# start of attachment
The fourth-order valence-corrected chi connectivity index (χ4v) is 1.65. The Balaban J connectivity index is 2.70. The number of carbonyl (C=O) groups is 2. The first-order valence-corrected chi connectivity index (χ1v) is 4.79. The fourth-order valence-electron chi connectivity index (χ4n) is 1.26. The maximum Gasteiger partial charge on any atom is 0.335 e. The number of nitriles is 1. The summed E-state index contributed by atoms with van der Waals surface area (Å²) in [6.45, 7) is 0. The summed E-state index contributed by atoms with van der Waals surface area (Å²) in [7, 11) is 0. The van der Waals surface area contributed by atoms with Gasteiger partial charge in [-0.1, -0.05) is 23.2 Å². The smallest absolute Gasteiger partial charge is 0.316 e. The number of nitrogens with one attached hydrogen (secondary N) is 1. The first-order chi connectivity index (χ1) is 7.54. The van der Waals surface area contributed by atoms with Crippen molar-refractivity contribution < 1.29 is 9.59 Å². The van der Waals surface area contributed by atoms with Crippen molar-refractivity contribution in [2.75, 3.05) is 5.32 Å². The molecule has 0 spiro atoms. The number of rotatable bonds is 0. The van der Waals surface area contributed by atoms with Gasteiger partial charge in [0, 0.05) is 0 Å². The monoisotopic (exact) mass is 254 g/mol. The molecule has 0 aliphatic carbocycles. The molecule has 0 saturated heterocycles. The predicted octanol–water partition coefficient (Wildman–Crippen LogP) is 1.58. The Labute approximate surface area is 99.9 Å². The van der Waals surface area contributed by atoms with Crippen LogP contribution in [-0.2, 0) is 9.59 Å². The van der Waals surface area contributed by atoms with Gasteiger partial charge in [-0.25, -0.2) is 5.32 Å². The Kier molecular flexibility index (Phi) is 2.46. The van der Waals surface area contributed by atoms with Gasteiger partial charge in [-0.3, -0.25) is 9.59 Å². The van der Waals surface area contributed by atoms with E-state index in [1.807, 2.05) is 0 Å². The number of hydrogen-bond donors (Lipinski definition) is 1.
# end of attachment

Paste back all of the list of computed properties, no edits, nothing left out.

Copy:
The fourth-order valence-corrected chi connectivity index (χ4v) is 1.65. The Balaban J connectivity index is 2.70. The number of carbonyl (C=O) groups is 2. The first-order valence-corrected chi connectivity index (χ1v) is 4.79. The fourth-order valence-electron chi connectivity index (χ4n) is 1.26. The maximum Gasteiger partial charge on any atom is 0.335 e. The number of nitriles is 1. The summed E-state index contributed by atoms with van der Waals surface area (Å²) in [6.45, 7) is 0. The summed E-state index contributed by atoms with van der Waals surface area (Å²) in [7, 11) is 0. The van der Waals surface area contributed by atoms with Gasteiger partial charge in [-0.1, -0.05) is 23.2 Å². The smallest absolute Gasteiger partial charge is 0.316 e. The number of nitrogens with one attached hydrogen (secondary N) is 1. The first-order chi connectivity index (χ1) is 7.54. The van der Waals surface area contributed by atoms with Crippen molar-refractivity contribution < 1.29 is 9.59 Å². The van der Waals surface area contributed by atoms with Crippen molar-refractivity contribution in [2.75, 3.05) is 5.32 Å². The molecule has 0 spiro atoms. The number of rotatable bonds is 0. The van der Waals surface area contributed by atoms with Gasteiger partial charge in [0, 0.05) is 0 Å². The monoisotopic (exact) mass is 254 g/mol. The molecule has 0 aliphatic carbocycles. The molecule has 0 saturated heterocycles. The predicted octanol–water partition coefficient (Wildman–Crippen LogP) is 1.58. The Labute approximate surface area is 99.9 Å². The van der Waals surface area contributed by atoms with Crippen LogP contribution in [-0.2, 0) is 9.59 Å². The van der Waals surface area contributed by atoms with Gasteiger partial charge in [-0.25, -0.2) is 5.32 Å². The Kier molecular flexibility index (Phi) is 2.46. The van der Waals surface area contributed by atoms with Gasteiger partial charge in [-0.3, -0.25) is 9.59 Å². The van der Waals surface area contributed by atoms with E-state index in [1.807, 2.05) is 0 Å². The number of hydrogen-bond donors (Lipinski definition) is 1.